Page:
Ethical Challenges in Managed Care: A Casebook

By Karen Grandstrand Gervais; Reinhard Priester et al. | Go to book overview

10
CEO Salaries in For-Profit and
Nonprofit Health Plans

CASE STUDY

Philip Lancet is the CEO of MedOne, a nonprofit HMO in the Midwest that is part of an integrated health system including the HMO, three hospitals, and a number of large physician clinics. MedOne enrolls approximately 500,000 members. During Mr. Lancet's five-year tenure, MedOne has experienced tremendous growth and success both in financial terms and in terms of consumer perception and satisfaction. MedOne has consistently held its medical loss ratio—the ratio between health care costs incurred and premiums earned during a given period—at about 93 percent. This means that $93 of every$100 went to health care costs, and $7 went to administration of the product. Administration includes compensation paid to CEOs and others. In a for-profit setting, administration would also include any shareholder distributions. The last two years are the first years in which MedOne has not met its financial targets. Mr. Lancet has been instrumental in reacting to and leading MedOne into the next stage of managed care designed to stem these financial losses.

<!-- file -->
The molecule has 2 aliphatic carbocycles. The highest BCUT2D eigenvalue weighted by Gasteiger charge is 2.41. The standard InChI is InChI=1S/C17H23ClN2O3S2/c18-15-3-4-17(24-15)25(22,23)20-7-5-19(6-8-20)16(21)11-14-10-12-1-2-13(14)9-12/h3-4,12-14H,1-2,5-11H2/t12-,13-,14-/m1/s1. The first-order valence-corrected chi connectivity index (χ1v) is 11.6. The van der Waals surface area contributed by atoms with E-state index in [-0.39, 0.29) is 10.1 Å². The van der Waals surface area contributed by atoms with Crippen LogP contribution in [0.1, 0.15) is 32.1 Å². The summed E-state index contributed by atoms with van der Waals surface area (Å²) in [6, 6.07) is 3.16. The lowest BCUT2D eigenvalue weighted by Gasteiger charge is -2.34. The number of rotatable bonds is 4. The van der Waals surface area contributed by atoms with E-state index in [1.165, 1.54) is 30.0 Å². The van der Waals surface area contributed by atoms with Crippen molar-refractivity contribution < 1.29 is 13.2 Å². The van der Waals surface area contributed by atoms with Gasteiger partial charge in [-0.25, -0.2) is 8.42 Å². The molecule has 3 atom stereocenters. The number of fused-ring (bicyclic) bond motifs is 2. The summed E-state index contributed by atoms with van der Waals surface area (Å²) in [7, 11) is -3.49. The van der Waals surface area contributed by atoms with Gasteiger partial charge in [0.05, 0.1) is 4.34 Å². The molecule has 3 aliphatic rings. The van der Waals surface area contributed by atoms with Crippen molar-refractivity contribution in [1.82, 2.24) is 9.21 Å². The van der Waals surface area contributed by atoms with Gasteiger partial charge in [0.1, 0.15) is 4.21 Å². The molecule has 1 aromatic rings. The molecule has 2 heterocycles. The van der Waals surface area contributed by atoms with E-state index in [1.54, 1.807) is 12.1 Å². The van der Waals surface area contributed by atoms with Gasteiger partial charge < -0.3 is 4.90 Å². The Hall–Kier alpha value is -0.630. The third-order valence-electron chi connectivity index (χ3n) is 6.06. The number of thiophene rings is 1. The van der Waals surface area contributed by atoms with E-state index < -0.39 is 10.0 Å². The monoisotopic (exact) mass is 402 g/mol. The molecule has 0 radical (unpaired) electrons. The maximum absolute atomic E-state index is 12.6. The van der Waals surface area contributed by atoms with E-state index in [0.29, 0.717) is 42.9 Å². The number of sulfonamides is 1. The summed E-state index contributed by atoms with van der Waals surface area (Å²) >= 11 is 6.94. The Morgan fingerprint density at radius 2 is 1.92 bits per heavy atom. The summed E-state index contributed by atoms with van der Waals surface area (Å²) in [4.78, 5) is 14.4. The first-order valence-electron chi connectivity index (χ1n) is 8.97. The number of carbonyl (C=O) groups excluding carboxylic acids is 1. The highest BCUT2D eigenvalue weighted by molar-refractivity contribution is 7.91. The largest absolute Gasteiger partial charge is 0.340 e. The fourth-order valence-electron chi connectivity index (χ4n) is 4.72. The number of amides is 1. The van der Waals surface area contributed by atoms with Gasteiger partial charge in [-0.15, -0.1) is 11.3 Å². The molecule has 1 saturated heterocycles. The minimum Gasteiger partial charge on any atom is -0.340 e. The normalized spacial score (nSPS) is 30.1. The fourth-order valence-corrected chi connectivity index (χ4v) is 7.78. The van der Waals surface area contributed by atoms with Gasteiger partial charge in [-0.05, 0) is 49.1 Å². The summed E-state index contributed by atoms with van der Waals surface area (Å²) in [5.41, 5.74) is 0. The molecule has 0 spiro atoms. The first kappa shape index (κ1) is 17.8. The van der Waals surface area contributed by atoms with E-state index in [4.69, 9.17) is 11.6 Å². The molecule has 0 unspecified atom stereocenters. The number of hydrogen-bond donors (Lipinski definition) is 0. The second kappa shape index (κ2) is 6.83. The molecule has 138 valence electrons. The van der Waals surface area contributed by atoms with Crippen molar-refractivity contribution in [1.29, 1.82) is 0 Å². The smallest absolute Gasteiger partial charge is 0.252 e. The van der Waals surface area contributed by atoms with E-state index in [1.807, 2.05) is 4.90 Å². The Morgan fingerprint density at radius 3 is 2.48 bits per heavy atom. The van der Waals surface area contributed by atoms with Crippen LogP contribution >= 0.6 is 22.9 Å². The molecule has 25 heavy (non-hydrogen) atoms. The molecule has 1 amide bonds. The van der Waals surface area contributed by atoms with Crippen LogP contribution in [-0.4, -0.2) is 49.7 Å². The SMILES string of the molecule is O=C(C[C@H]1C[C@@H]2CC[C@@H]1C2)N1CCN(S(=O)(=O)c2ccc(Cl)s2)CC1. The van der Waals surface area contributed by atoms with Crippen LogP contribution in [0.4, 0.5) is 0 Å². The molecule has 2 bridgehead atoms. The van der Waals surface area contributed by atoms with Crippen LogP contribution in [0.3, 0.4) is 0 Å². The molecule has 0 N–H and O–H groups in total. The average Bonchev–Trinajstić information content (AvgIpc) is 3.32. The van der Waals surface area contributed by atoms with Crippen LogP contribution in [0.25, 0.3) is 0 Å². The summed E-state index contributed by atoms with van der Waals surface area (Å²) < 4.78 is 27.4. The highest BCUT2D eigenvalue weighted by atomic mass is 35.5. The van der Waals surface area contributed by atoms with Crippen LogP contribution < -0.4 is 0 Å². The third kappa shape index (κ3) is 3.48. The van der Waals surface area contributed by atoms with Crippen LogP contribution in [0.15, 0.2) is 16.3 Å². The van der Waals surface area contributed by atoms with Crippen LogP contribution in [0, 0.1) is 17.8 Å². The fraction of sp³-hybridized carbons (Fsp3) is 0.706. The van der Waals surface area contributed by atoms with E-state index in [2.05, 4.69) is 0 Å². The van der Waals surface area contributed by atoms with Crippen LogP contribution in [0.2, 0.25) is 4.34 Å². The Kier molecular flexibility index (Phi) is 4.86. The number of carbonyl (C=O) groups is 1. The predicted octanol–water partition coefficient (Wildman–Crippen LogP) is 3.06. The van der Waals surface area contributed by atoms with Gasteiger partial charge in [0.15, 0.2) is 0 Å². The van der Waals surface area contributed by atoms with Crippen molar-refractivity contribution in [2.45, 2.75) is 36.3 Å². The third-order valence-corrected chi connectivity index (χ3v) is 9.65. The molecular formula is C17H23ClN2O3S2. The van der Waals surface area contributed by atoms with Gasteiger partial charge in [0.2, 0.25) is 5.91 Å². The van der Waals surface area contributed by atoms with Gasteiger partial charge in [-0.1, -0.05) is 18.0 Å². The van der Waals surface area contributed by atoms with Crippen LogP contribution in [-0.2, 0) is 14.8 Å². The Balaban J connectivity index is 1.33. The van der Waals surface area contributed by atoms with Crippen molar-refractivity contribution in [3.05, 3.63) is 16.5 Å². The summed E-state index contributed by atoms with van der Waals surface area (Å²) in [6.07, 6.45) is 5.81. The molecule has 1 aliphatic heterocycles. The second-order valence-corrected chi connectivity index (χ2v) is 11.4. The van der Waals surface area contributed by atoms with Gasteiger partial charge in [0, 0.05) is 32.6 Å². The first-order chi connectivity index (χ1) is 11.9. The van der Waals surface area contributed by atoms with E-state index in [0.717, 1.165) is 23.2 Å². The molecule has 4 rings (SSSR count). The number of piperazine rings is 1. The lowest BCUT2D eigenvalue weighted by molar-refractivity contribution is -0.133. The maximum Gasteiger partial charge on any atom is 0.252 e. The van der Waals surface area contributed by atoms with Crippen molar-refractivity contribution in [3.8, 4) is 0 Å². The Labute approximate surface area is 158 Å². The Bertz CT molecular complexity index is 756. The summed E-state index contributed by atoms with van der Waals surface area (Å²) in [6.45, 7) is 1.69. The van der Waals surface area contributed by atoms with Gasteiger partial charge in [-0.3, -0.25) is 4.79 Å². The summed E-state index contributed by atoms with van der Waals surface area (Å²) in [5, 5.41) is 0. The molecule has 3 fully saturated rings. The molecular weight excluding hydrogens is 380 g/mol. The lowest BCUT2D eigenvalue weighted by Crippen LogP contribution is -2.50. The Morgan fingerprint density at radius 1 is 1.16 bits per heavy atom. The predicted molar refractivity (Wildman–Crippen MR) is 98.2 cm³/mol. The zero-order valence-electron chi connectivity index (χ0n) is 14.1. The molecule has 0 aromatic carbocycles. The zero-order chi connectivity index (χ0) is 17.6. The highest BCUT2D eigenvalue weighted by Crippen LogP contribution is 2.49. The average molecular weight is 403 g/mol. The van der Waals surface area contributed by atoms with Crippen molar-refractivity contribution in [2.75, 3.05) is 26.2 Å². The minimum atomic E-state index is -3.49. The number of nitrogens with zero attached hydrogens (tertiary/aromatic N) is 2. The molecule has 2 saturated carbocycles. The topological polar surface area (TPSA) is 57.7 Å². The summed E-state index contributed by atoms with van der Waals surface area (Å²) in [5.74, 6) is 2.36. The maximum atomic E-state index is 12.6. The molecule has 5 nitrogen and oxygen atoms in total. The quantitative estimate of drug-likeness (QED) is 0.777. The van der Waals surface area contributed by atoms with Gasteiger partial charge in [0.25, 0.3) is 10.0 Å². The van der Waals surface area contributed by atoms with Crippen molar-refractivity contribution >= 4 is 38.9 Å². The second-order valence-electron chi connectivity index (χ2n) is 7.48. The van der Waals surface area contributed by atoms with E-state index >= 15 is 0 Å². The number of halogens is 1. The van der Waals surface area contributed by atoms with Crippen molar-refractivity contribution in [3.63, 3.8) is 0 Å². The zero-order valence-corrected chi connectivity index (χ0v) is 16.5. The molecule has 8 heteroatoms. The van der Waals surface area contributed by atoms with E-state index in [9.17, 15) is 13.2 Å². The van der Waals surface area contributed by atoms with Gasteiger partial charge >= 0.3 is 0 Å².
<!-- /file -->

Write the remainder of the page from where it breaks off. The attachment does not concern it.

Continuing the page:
Mr. Lancet, who has an M.B.A. from Duke and a J.D. from Stanford, is paid $170,000 per year in salary and typically receives an annual performance-based bonus of approximately $70,000. He worked as a health lawyer for eight years before rising through the ranks at MedOne to become the CEO.

A large, for-profit Northeast HMO, Assure Health, is attempting to recruit Mr. Lancet to become its CEO. Assure Health has offered Mr. Lancet a base salary of $350,000 and a targeted bonus of 35 percent of base salary for the first year. Assure Health is a for-profit HMO and has historically had medical loss ratios of about 73 percent.

As a spokesman for MedOne over the past few years, Mr. Lancet has repeatedly pointed to its nonprofit status and high medical loss ratios as virtues of the

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